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Thread: Hi, Everyone!

  1. #11
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    Quote Originally Posted by lrs76 View Post

    How has the lupus affected your running? I am assuming you are a runner based on your name I was into running for about ten years and then it tapered off over the past ten years but I keep hoping I can get back into it. Maybe once the Plaquenil kicks in and my joints are better, I might be able to start back up again. I started Pilates two months ago and really think that has helped my joints.
    I love to run and so far I have been able to keep going. I've never been fast but I enjoy the exercise. About a year ago it became really difficult to keep up. I get winded quickly and have had to slow right down. I used to run long distances but now just try to do a few kilometers every couple of days. It wasn't until May, when I learned about lupus that I figured it is probably why I'm having trouble.
    Luckily I don't suffer from the joint pain that so many here do. My knees bug me sometimes, but I always assumed that was from the running. My fingers and wrists bother me. So for now I will keep running and pray I can keep it up.

    How do you like the pilates? I have always wanted to try it, but I'm not very flexible.

    Well you certainly have a good attitude. Do take care.

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    Hi Irs76, welcome! I know you will find great friends support here. I have a wonderful rheumy and I travel hours to get to her, but she is worth it. I have hoshimotos from the lupus. It can only be diagnosed with blood test for antibodies attacking the thyroid & ultrasound. T3&4 were within normal limits. The symptoms, were, not joint related. Muscle spasms, extreme fatigue, sleeplesness, hair loss, dry skin & eyes, broken nails, etc. Hope this helps.

  3. #13
    rob is offline Super Moderator Super ModeratorEmperor of the World
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    Quote Originally Posted by lrs76 View Post
    I am very happy to have discovered this site. After years of wondering what was going on with my health, I finally feel like I have some answers.

    Before a month ago, I knew very little about lupus. Two people at work also have it, but I don't have much opportunity to talk to them about it, so I hope to meet some more people who can relate to what I am going through.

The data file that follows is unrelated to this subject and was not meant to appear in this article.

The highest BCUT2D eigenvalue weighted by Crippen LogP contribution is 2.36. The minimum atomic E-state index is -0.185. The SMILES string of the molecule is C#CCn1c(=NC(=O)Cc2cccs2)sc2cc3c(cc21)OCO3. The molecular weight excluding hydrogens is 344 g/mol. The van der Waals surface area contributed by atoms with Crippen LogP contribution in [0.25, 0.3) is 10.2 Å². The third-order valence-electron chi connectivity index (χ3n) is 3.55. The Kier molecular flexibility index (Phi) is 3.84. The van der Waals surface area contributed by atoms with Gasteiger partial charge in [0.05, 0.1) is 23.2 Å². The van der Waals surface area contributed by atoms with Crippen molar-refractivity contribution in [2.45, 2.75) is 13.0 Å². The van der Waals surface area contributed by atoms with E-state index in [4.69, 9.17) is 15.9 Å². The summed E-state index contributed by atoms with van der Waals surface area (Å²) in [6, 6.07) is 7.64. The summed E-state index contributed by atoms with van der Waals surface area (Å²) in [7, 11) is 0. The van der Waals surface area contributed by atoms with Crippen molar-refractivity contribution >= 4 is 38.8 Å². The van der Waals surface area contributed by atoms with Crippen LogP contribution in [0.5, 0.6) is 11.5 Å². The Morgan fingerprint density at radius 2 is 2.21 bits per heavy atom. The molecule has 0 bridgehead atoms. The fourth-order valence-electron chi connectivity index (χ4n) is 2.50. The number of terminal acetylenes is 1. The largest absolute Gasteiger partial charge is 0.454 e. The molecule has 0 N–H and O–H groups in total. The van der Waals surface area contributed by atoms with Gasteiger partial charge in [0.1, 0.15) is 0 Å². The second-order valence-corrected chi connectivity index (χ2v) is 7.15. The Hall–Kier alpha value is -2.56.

...snipped for brevity...
    Anyway, sorry to ramble, just wanted to say "hi" and I look forward to meeting some new people
    Hi lrs76,

    I'm no expert, but I do have some practical experience from living with SLE for 7 years, and from being a moderator here for two. I've been through over a dozen rheumo's since my diagnosis. My opinion is, that you found a gold nugget with the first Rheumatologist. A good rheumo who knows Lupus and will spend time with the patient, is a rare thing indeed. I'd stick with her.

    The second one, sounds like your typical, ignorant, "I won't give a diagnosis because I have to cover my incompetent ass all the time" type of person who does not deserve the title Rheumatologist. I have seen them far too many times, and have read about them even more times in the stories of people here over the years. To just flippantly say "if you have it at all", is a big red flag in my book. For her to simply dismiss a fellow rheumo's diagnosis right off the bat without even studying the test results, or listening to you talk about your symptoms in detail, is arrogant, and foolish. Handwaving away a serious diagnosis based on nothing more than personal incredulity, doesn't cut it.

    In regards to second opinions, yes, second opinions are important, and it's everyone's right to seek one, or more. I will never discourage anyone here from seeking a second opinion. However, are you getting a second opinion from another rheumo with such outstanding qualifications as your first one? I don't think you are. A second opinion is a good thing if it comes from another similarly qualified individual. However, good, competent rheumatologists are rare, and finding two good ones within a few hundred miles of each other is like finding a needle in a haystack.

    You mentioned your "gut instinct". My opinion on gut feelings, or gut instncts is simple. Go with it, and trust it. You know yourself, you know your body. Trust what it's telling you.

    As for a second opinion helping family accept a diagnosis of Lupus, it did not work for me with my family. What did work, was telling them yes, I have this thing, I am learning to accept it and deal with it, and you need to do the same. End of conversation thank you very much.

    My diagnosis was pretty much a slam dunk and I felt no need to seek a second opinion, however I was required to have the diagnosis verified by another rheumo when I applied for disability, so in a way, I did get a second opinon. The second rheumo verified that I do indeed have SLE.

    So, those are my thoughts. I'm glad you found us. Welcome to WHL!

    Rob

    PS-You need to clone that first rheumo and send a couple of copies to every state in the the union, and ship a few to our friends downunder, in the U.K., and up in Canada too!
    Last edited by rob; 08-07-2011 at 10:05 AM.

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    Quote Originally Posted by running girl View Post
    I love to run and so far I have been able to keep going. I've never been fast but I enjoy the exercise. About a year ago it became really difficult to keep up. I get winded quickly and have had to slow right down. I used to run long distances but now just try to do a few kilometers every couple of days. It wasn't until May, when I learned about lupus that I figured it is probably why I'm having trouble.